The IMF on 10 October approved a $45 million loan agreement with Latvia, Reuters reported The fund said that the18-month stand-by credit would be used to support the government's 1997-1999 economic program, which calls for trade liberalization and tariff reductions. It also praised Latvia's efforts to stabilize economic conditions and promote economic growth. Latvian officials have said they do not intend to draw on the new loan, which replaces a credit that recently expired.


Algirdas Brazauskas and Boris Yeltsin met briefly in Strasbourg on 10 October on the sidelines of the Council of Europe summit, BNS reported. The two leaders agreed that it is "necessary" to finalize and sign several important agreements, including a border treaty, during Brazauskas's visit to Moscow from 23-25 October. Also on 10 October, the Vilnius Regional Court ruled that Valdas Adamkus can register for the December presidential elections, according to BNS. Adamkus, a U.S. citizen of Lithuanian origin, had appealed a Supreme Electoral Commission decision that barred him from running in the elections (see "RFE/RL Newsline," 8 October 1997).


Meeting in the Czech city of Komormi Hradek on 11 October, Czech Defense Minister Miloslav Vyborny, Hungarian Defense Minister Gyorgy Keliki, and Polish First Deputy Prime Minister Andrzej Karkoszka agreed to coordinate military policies and purchases in their bid to join the Western alliance, PAP reported. The three said they are not yet ready to make joint purchases but will explore that option in the future. In other news, France, Germany, and Poland have agreed to upgrade their annual meetings from the ministerial to the presidential level, ITAR-TASS reported on 11 October.


In his weekly radio address on 12 October, Czech President Vaclav Havel said that part of the German-Czech Fund should be used to pay victims of Nazi atrocities, Czech media reported. He suggested that there are "very complex legal reasons" why those victims should not be paid directly by the German government.


Czech Prime Minister Vaclav Klaus and his Slovak counterpart, Vladimir Meciar, met in the Slovak city of Piestany on 10 October and agreed to an exchange of bank shares as part of a plan to settle bilateral debts, TASR reported. A Prague bank holds gold that Slovakia claims, and Slovakia owes some $7.3 million to the Czech Republic. The two sides will continue talks on the issue in Prague in December.


Following meetings with a visiting Slovak delegation on 9-10 October, the Russian government agreed to supply Slovakia with an S-300 PMU anti-aircraft system and other military equipment to pay off more of its $1.7 billion debt to Bratislava, Interfax and TASR reported on 11 October. The two sides also agreed to enter into longer term arrangements of this type through the year 2003. But Slovak Deputy Defense Minister Jan Gajdos, who headed the delegation to Moscow, stressed to TASR that no one should regard those arrangements as meaning "we are returning to the East." Over the past two years, Moscow has provided some $560 million in goods to reduce its debt.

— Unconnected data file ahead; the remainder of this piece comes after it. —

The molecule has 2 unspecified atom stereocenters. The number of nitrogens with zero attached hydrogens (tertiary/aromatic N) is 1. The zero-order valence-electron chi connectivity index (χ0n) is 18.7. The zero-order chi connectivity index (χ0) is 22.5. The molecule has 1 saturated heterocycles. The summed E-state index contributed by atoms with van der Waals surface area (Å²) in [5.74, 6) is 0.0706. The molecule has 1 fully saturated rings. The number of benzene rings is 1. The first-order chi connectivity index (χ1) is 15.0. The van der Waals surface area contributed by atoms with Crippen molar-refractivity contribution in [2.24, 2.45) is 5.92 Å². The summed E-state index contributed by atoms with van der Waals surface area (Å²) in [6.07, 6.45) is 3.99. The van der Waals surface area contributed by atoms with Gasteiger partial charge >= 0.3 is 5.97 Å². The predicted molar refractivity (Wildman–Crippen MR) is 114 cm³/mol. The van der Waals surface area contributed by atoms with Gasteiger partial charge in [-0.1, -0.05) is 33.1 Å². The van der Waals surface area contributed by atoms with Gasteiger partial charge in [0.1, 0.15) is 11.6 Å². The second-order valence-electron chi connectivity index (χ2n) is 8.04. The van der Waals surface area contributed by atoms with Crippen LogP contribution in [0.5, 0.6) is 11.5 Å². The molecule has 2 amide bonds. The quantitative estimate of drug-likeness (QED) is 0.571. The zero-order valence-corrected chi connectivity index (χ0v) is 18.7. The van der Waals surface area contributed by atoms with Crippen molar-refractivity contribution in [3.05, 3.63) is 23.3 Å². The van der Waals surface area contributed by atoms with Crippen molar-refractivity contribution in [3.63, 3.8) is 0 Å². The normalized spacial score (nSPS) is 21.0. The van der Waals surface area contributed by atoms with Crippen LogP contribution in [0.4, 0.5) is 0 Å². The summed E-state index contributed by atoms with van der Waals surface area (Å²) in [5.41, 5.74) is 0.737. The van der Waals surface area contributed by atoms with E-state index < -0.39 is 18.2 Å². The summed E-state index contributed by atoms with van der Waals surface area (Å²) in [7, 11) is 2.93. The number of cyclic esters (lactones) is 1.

Gyula Horn on 10 October told the Council of Europe summit in Strasbourg that the countries of East Central Europe must "turn their back on destructive nationalism," Hungarian media reported. Horn stressed that democracy and welfare go hand in hand and that the latter cannot be achieved without the former. Meeting with Horn in Strasbourg on 11 October, Romanian President Emil Constantinescu said some Hungarian opposition parties at times use rhetoric that serves to encourage nationalist forces in Romania.


Istvan Szent-Ivanyi, the chairman of the Free Democrats' parliamentary faction, has called on Alliance of Young Democrats head Viktor Orban to apologize for his 9 October statement saying the Young Democrats have worked out an "emergency scenario" for the situation created by the decision to hold the referenda on NATO and land sale to foreign companies. Orban had also argued that such a situation was not covered by the constitution. Szent-Ivanyi said there is no constitutional crisis in Hungary and accused Orban of seeking to cause "chaos and anarchy."


Republika Srpska Prime Minister Gojko Klickovic said in Pale on 11 October that his government rejects the "unreasonable demands" of the international community to fire the directors of hard-line Pale Radio and Television. Klickovic added that he hopes a negotiated solution can be found soon. Carlos Westendorp, the international community's chief representative in Bosnia, says that Pale's media chiefs must go as a precondition for the return to Pale's control of four television transmitters under NATO control since 1 October. NATO took over the transmitters after Pale TV ignored repeated warnings not to air programs that depict the peacekeepers as an occupation force or the Hague-based war crimes tribunal as anti-Serbian.